“Today we mourn the fallen, but they died in a dignified way on Mapuche territory, on their land,” a relative of the deceased Mapuche member said.
Following the murder of a 21-year Mapuche member by Argentine police, the Indigenous community has declared it will continue to fight for its land rights regardless of increasing military and police repression under the government of Mauricio Macri.
Mapuche Community Member Shot Dead by Argentine Police
"Before this oppression and the great loss of a warrior during the struggle, we were sad, but we will continue fighting to defend our lands," said Lof Lafken Winkul Mapu community member and a cousin of the deceased, Rafael Nahuel.
He detailed the incident, saying his people had taken to the mountain for shelter after being violently evicted.
The shooting took place on top of a mountain, near a national park-owned property where community members had been violently evicted by authorities Thursday on the orders of Federal Judge Gustavo Villanueva.
Two other members of the evicted Lof Lafken Winkul Mapu community in Villa Mascardi were wounded by bullets fired by security forces, resumenlatinoamericano.org reported.
According to Mapuche leader Moira Millan, along with the murder of Nahuel, many people suffered injuries while others remained unaccounted for.
The Network of Support to Communities in Conflict, an organization that brings together Mapuche groups, immediately took to social media to denounce the police action.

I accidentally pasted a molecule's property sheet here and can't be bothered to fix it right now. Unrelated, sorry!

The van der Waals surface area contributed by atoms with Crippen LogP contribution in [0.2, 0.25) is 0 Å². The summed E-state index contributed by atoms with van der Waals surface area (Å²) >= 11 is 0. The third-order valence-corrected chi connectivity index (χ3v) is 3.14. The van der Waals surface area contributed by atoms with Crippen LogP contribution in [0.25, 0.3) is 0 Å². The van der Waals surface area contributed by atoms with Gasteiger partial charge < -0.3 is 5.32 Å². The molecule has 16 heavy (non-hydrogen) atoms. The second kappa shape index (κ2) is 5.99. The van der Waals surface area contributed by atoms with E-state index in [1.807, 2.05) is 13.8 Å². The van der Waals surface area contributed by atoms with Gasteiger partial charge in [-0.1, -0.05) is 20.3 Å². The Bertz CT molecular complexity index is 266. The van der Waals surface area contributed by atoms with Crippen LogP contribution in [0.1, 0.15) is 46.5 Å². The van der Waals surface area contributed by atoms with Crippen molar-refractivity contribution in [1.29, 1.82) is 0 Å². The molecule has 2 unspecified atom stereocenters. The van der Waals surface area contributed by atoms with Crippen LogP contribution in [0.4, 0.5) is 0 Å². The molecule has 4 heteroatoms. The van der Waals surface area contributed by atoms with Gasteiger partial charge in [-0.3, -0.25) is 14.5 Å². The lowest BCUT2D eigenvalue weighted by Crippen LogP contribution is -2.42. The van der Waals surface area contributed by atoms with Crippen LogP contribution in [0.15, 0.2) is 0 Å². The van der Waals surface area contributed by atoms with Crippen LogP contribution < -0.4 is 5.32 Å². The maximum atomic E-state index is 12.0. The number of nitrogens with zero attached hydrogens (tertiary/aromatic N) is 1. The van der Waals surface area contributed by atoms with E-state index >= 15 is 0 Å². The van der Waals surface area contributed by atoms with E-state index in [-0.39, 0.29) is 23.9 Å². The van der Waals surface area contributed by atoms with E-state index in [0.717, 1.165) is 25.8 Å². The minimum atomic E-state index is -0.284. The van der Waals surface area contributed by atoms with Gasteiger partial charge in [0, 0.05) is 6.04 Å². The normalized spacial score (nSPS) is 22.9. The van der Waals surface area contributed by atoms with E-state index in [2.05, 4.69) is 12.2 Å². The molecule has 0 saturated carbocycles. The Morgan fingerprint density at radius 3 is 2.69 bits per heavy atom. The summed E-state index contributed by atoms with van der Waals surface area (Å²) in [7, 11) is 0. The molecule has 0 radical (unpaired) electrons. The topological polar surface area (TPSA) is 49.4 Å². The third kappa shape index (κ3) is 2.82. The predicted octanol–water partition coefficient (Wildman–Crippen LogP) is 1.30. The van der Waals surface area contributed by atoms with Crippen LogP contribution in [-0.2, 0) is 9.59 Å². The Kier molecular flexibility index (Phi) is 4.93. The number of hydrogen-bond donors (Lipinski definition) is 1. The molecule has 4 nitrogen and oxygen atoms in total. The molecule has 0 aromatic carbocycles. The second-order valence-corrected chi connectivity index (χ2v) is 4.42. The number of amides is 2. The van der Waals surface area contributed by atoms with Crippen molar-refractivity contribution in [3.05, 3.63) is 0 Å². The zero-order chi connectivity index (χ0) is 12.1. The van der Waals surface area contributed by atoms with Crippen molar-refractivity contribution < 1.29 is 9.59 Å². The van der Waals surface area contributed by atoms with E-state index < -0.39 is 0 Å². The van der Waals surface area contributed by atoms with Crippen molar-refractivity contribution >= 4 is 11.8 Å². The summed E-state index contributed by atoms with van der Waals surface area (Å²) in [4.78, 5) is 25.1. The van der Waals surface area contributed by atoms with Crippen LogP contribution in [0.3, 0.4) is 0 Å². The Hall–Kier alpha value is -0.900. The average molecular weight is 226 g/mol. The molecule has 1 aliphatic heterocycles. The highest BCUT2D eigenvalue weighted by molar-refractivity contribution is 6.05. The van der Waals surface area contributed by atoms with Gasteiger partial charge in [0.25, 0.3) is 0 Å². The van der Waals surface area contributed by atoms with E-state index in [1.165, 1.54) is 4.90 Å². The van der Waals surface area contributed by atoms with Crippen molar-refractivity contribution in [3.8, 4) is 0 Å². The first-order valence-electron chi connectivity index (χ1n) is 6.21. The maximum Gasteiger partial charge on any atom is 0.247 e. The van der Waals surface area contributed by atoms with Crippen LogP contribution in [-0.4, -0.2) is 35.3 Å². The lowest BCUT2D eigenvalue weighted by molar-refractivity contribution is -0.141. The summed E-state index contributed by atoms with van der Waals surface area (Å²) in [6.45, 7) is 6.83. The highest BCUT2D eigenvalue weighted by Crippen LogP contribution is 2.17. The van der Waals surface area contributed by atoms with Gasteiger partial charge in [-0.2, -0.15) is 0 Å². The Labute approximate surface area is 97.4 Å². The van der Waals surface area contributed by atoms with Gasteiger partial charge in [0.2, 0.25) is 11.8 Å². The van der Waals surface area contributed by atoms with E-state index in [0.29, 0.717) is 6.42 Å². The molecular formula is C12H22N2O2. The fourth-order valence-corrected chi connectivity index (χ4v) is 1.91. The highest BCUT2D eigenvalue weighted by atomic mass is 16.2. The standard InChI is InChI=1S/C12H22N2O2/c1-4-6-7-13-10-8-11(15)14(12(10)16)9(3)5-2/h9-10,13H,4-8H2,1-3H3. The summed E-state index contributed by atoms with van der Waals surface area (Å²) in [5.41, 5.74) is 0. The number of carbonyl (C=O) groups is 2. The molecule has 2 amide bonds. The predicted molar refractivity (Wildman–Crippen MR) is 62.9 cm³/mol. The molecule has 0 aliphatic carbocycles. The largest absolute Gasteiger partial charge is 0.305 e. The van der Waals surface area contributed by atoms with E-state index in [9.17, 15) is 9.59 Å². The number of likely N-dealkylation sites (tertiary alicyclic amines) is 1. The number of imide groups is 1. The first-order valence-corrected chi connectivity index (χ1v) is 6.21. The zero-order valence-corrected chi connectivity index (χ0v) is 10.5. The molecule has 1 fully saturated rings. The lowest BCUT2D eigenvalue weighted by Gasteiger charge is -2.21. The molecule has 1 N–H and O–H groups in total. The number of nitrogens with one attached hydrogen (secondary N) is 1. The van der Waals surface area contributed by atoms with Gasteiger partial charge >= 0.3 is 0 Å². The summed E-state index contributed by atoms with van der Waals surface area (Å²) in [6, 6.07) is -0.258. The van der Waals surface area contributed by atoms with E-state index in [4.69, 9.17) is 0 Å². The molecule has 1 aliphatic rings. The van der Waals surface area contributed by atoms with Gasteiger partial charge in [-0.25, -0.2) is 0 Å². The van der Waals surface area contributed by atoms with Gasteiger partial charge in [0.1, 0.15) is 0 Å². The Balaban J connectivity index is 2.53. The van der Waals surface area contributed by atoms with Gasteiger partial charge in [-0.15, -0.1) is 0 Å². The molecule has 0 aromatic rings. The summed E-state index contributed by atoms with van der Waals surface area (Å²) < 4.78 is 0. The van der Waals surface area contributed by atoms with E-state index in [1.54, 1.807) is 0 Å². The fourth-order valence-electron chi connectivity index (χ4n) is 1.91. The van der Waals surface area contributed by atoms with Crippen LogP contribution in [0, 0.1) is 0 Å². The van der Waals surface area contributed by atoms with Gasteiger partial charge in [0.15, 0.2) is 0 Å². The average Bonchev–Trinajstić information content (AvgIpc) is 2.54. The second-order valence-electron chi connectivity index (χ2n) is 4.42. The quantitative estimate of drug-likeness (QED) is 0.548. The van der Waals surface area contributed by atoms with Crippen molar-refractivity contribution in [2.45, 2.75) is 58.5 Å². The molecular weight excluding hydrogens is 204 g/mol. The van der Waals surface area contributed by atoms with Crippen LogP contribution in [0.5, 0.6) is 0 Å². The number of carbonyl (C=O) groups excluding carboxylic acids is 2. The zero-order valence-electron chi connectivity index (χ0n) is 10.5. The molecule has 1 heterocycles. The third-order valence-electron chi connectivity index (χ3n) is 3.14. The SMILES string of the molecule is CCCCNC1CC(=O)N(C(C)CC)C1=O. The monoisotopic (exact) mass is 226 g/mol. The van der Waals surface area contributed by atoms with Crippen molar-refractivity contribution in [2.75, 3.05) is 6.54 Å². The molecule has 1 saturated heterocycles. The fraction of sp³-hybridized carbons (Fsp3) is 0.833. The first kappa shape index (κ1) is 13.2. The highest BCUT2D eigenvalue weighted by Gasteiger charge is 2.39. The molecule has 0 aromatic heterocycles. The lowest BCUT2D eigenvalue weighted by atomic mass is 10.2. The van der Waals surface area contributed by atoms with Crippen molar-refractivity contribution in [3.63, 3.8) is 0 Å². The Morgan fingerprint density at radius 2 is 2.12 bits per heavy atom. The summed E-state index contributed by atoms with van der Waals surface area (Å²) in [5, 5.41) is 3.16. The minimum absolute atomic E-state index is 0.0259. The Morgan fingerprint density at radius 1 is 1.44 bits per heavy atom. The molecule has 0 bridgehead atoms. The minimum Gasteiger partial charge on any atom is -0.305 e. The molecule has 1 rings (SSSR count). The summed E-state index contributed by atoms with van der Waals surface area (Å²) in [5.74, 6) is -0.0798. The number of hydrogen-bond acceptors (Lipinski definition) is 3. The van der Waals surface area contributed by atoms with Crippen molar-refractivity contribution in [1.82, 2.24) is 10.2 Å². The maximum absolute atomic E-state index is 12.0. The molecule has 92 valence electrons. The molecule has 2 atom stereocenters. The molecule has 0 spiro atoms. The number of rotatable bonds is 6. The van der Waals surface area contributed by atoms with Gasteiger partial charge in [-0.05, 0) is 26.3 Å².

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One of the wounded was hit by a bullet in the abdomen, the other in the shoulder, MAP said in a statement.
“When they traveled down today, thinking that nothing would happen to them,” he said of the Indigenous refugees,”They were shot and three people were wounded, one of whom died."
“Today we mourn the fallen, but they died in a dignified way on Mapuche territory, on their land,” the relative said.
In addition, he said he couldn’t provide any new information on the status of the three injured persons, caught in the crossfire of Saturday's police attack.
Outside the Ramon Carrillo hospital, Mapuche members stood vigil, waiting for news on their loved ones injured in the raid, but after midnight, they were pushed from the scene by police forces.
Since the incident, protests led by human rights leaders and Indigenous communities have also been organized around the city. After standing for two hours outside the hospital, a group of Mapuche women and social organizations moved their demonstration to a nearby cathedral where they interrupted a religious ceremony while demanding justice for the 21-year old murdered by police.
Natalia Araya, the Indigenous community’s lawyer, told local media she plans to present a habeas corpus appeal to “guarantee the safety of the people on the street” and will attempt to access the current state of the injured Mapuche members.